Education policy is often defined on national level. Still, EU policy on adult education has a lot of effect.

“Generally, the weaker a national system is, the more benefit European level has. Overall, European strategies, objectives and initiatives influence the national discussion and direction,” Gina Ebner said.

Shaking perspectives on learner profiles and teaching methods

European Commission has set as one of the ET2020 benchmarks that 15% of adults participate in lifelong learning by the year 2020. Yet in 2016 the participation rate was only 10,8%. The average participants of adult education are dominantly females and rather young in age.

To ensure more participation in adult education, diverse groups of learners need to be engaged in adult learning. Francesca Operti from EAEA presented the implOED project that aims at convincing policy-makers and adult education practitioners of the importance of reaching out to disadvantaged learners and empower them through learning.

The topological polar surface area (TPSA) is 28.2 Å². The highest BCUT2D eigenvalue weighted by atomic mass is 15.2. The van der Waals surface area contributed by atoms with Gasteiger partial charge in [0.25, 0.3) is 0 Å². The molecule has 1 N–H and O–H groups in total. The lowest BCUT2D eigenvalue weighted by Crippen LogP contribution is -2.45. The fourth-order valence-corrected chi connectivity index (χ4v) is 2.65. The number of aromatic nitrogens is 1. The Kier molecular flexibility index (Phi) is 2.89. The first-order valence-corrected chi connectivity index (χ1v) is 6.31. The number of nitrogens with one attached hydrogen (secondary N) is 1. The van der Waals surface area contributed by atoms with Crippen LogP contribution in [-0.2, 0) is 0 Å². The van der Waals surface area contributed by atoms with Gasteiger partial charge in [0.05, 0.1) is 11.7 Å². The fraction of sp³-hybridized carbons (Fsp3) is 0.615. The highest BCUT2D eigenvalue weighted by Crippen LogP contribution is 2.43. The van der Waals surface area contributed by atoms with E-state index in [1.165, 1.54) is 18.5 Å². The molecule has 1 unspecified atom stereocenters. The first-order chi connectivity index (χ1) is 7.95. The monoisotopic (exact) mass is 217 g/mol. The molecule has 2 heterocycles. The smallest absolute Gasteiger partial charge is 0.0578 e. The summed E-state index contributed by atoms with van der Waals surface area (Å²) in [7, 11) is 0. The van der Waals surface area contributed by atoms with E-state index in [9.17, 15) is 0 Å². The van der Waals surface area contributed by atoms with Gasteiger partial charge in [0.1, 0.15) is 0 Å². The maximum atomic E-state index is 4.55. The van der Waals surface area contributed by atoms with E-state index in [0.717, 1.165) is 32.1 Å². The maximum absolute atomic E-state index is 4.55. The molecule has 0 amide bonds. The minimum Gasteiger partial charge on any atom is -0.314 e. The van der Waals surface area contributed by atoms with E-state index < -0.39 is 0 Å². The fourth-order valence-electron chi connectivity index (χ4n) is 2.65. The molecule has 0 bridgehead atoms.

Participants got to do a lot of group exercises during the training.

Besides pondering on the different groups currently excluded from adult learning, the training participants got to shake their views on how they can implement outreach, empowerment and diversity in their daily job.

Silvia Terrenzio from Center for Basic Education Toekomstonderwijs presented the concept of self-organised learning where the teacher offers guidance but even more than that, encourages the learners to become active participants and boosts their creativity, and creates a safe space for that.

According to her, the different methods applied to teaching can raise the feeling of ownership and belonging in the group. She encourages using methods that stimulate spontaneity of the learners.

Another example of organising the normal routine of adult educators was provided by Ghislain De Bondt from Center for Basic Education ZOVL who talked about project-based learning in the classroom and in the organisation.

Participants doing a group exercise on communication.